Victoria Hendrick, MD.
Editor in Chief, The Carlat Hospital Psychiatry Report.
Chief, Inpatient Psychiatry, Olive View UCLA Medical Center.
Daniel Carlat, MD.
Publisher, The Carlat Hospital Psychiatry Report.
Dr. Hendrick and Dr. Carlat have disclosed no relevant financial or other interests in any commercial companies pertaining to this educational activity.
It’s likely your patients have asked you about esketamine. The buzz is that it’s a rapid-acting miracle cure for suicidal depression. Dr. Thomas Insel, former director of NIMH, declared that ketamine “might be the most important breakthrough in antidepressant treatment in decades” (www.nimh.nih.gov/about/directors/thomas-insel/blog/2014/ketamine.shtml). How well does it actually work? And what are its pros and cons?
You’ll recall that we first started hearing about ketamine in its intravenous form, which has long been used as a preoperative anesthetic. When infused at significantly lower doses than used in the operating room, studies have found that the treatment quickly reduces suicidality, even after a single dose. The reduction of suicidal ideation occurs within hours and lasts typically for a few hours or days (Kaur U et al, Eur Arch Psychiatry Clin Neurosci 2019; Epub ahead of print).
Esketamine (Spravato), the S-enantiomer of ketamine, is delivered as a nasal spray and was developed as a more convenient alternative to IV ketamine. Esketamine recently received FDA approval as an adjunctive treatment for major depressive disorder with suicidality. Some have said the FDA’s approval process was too hasty, arguing that the drug’s effects are only modest and that we don’t know much about its long-term safety. In fact, Great Britain’s version of the FDA— the National Institute for Health and Care Excellence (NICE)—rejected intranasal esketamine due to uncertainties about its clinical and cost effectiveness.
Esketamine clinical trials Let’s take a deep dive into the evidence. Most of the data have come from three identically designed studies, all from the same research group (Canuso CM et al, Am J Psychiatry 2018;175(7):620–630; Fu DJ et al, J Clin Psych 2020;81(3):19m13191; Ionescu DF et al, Intl J Neuropsychopharm 2021;24(1):22–31).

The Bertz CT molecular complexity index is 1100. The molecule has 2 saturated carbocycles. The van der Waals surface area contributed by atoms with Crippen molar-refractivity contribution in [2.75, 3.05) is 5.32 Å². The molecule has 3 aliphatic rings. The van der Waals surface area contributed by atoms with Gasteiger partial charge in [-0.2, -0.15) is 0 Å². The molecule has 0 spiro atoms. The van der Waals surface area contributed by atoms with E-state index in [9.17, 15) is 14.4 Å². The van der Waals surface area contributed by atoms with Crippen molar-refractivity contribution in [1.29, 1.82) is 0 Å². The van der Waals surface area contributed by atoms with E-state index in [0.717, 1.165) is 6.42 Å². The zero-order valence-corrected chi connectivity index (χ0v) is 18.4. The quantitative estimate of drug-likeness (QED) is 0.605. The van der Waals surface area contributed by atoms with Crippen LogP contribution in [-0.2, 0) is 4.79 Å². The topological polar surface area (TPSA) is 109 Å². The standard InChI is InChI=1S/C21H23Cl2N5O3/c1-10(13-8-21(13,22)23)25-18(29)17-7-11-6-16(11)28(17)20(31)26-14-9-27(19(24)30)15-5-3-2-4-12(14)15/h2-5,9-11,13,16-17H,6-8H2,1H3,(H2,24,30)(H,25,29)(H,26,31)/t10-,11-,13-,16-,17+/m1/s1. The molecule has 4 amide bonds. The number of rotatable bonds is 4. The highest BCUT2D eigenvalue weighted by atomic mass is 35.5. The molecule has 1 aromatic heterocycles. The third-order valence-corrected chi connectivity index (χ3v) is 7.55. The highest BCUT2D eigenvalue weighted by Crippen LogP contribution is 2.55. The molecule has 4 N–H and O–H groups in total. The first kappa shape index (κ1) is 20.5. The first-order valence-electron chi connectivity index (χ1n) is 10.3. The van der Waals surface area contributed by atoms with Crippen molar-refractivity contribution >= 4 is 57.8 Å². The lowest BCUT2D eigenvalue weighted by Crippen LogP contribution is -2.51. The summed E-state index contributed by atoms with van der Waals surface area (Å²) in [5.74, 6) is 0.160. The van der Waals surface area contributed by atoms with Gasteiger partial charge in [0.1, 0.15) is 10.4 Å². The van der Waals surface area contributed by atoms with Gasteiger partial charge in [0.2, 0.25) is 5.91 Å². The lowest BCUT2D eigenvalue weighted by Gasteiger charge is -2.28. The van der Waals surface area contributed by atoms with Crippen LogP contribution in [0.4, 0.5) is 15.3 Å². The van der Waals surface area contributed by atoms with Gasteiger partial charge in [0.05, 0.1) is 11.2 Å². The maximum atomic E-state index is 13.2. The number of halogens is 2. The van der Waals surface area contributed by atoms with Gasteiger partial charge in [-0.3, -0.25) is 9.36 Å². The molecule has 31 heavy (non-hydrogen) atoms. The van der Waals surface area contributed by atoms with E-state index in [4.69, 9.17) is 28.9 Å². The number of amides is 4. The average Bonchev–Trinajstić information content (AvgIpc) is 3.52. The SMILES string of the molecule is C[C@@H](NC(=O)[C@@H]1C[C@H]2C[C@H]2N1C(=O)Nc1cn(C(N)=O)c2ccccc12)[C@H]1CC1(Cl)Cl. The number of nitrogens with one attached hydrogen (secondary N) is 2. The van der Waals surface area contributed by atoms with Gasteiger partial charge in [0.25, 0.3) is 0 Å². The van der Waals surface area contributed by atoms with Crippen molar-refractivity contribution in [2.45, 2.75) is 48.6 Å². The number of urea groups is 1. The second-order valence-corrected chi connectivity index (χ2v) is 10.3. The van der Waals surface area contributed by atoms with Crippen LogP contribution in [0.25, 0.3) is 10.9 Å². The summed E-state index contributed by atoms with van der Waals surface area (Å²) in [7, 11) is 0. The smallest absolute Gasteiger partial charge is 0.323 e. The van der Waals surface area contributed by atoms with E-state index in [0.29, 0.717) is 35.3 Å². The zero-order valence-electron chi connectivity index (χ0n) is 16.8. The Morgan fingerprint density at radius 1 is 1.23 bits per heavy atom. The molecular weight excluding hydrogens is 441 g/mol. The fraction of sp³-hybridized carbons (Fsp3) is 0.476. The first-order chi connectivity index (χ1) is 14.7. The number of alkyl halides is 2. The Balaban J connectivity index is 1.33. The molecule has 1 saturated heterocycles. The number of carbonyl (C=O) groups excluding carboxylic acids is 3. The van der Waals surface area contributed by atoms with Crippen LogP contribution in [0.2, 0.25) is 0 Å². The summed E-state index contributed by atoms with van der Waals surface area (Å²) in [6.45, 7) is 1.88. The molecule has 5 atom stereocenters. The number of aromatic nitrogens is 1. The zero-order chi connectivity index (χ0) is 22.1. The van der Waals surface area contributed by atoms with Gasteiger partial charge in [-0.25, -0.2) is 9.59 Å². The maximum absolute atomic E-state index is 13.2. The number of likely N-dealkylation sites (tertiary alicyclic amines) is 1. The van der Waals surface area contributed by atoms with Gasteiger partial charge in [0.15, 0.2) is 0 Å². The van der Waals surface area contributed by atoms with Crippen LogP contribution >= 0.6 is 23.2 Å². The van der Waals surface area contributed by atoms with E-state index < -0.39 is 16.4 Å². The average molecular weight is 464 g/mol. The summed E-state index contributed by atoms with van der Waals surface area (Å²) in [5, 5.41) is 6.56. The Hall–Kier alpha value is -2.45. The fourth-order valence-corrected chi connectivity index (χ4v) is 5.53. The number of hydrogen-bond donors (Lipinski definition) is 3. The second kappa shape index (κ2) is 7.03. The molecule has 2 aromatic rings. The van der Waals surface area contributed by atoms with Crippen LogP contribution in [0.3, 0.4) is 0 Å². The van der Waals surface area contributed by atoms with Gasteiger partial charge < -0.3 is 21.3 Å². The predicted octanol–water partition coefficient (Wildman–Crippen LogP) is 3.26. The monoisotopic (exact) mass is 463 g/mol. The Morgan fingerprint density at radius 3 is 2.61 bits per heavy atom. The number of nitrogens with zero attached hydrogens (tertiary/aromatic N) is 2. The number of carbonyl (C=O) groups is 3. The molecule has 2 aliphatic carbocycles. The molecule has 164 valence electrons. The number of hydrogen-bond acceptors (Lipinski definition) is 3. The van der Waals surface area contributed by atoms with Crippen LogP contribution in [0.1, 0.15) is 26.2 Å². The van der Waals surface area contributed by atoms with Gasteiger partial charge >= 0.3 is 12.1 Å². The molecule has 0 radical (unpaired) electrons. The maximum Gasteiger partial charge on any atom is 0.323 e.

In these studies, eligible patients had treatment-resistant depression (failure of at least 2 antidepressants). Patients with bipolar disorder or psychosis were excluded. All patients were started on a standard antidepressant (either an SSRI or SNRI, open label) and then were randomly assigned to adjunctive treatment with either esketamine or placebo saline nasal spray twice weekly. The primary outcome was change in the MADRS suicidal thoughts score after 4 weeks. Across all trials, patients assigned to esketamine improved significantly more than those on placebo on the MADRS suicidal thoughts score at 4 hours. By 24 hours and at 25 days, however, there were no significant differences in these scores.
Only one study found esketamine to be significantly more effective than placebo: the Transform-2 trial (Popova V et al, Am J Psychiatry 2019;176(6):428–438; published correction appears in Am J Psychiatry 2019;176(8):669). In this study, 197 patients completed the treatments, and patients assigned to esketamine had a 21-point reduction in their MADRS score vs a 17-point reduction among placebo-treated patients. Since the MADRS is a 60-point scale, a 4-point difference between drug and placebo may not seem like much, but this is similar to the effect size seen in most successful antidepressant drug trials. Meanwhile, a recent meta-analysis of all studies of esketamine conducted so far (including the studies submitted to the FDA) pooled together data from 774 patients and concluded that esketamine augmentation of an existing antidepressant is indeed more effective than placebo (Papakostas GI et al, J Clin Psychiatry 2020;81(4):19r12889).